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Brandeis University's Community Newspaper — Waltham, Mass.

Community benefits from student-staff interactions

Published: November 13, 2014
Section: Editorials

This past Thursday, Nov. 13, the Student Union organized an ice cream social in collaboration with the Department of Public Safety, inviting students to mix and mingle with officers who are responsible for ensuring the safety of the Brandeis community. As part of the itinerary for Brandeis Kindness Day, the ice cream social signifies a significant step on behalf of Public Safety to foster positive relationships with the student body.

In the past, students have vocalized feelings of dissatisfaction and discomfort when interacting with members of the Brandeis Police. Remedying this stigma is critical to ensuring that students feel comfortable with, and inclined to contact, Public Safety—particularly in the case of emergencies.

Armed with the task of protecting the student body, officers interact with students on a regular basis, although primarily in cases of distress, where authority plays a critical role. Lacking the contrived nature of empty promises designed to dismiss student concerns, the event instead demonstrated a genuine initiative on behalf of the officers to get to know members of the student body. Creating a relationship outside of the typical student-officer interaction could prove key to establishing feelings of mutual respect.

We support the Student Union’s initiative to establish positive relations between the student body and Brandeis Police officers, and recognize the potential to extend this strategy to various others departments across campus.

In fact, another recent event hosted as part of Brandeis Kindness Day sought to express gratitude to the custodial staff. Hosted by the Department of Community Living, the event entailed a lunch held in Ridgewood Commons. Students were invited to donate a meal swipe to make this event possible.

Although often overlooked, the custodial staff here at Brandeis works diligently on a daily basis to keep our residence halls clean. Dining workers and other staff members are all part of our Brandeis community and truly shape the student experience here. Many of our dining and facilities employees participate in the English Language Learning Initiative, receiving tutoring services from students. However, establishing connections between staff and students does not have to be limited solely to organized programs but can extend to everyday interactions as well.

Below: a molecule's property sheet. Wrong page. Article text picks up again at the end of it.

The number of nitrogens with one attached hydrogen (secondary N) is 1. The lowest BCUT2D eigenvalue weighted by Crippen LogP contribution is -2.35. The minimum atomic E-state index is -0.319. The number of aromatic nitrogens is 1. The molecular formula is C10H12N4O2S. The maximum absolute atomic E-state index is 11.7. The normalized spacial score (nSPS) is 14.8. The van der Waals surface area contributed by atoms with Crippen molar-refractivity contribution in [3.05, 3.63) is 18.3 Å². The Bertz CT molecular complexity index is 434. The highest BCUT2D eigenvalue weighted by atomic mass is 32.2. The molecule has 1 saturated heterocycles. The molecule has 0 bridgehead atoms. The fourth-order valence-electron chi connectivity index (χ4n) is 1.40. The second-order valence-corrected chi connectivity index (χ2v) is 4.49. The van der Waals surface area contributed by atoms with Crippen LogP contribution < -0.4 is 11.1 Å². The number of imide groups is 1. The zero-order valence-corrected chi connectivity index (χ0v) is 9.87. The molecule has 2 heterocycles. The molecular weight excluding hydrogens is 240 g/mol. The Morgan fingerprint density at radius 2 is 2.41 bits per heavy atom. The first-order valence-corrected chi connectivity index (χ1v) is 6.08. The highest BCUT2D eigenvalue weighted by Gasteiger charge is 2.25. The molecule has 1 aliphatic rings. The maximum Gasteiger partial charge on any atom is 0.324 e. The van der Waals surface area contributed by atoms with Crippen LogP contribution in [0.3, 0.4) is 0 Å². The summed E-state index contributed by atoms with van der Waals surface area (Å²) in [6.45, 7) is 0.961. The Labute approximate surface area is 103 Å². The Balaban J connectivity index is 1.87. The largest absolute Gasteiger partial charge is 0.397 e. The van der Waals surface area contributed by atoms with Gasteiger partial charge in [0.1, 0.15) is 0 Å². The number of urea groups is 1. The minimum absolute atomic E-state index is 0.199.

In the future, we suggest the implementation of similar events to foster positive ties with other departments on campus that provide critical services to the student body, such as the Psychological Counseling Center (PCC). As a center that also has suffered from negative student experiences and societal stigmas surrounding mental health care, the PCC nevertheless provides a critical and necessary service to students coping with psychological stress. Creating an event where counselors can meet undergraduate students on a more casual and personal level could be key to remedying this relationship and demonstrating an initiative on behalf of the PCC to foster positive relations with the student body. Those students suffering from trauma, coping with mental health disorders such as depression, combatting eating disorders or recovering from incidents of sexual assault may feel more comfortable taking advantage of the services offered by the PCC after meeting counselors in a casual environment.

The university is a collaboration of countless departments working across campus to ensure the safety and well being of students. Rather than dismissing student concerns or offering empty administrative promises, events such as the ice cream social with Public Safety offer the opportunity to develop genuine connections between staff members and the student body. The Brandeis Hoot supports the initiative of the Student Union to foster positive ties among students, university officials and staff members and urges for this practice to be extended to several other departments across campus.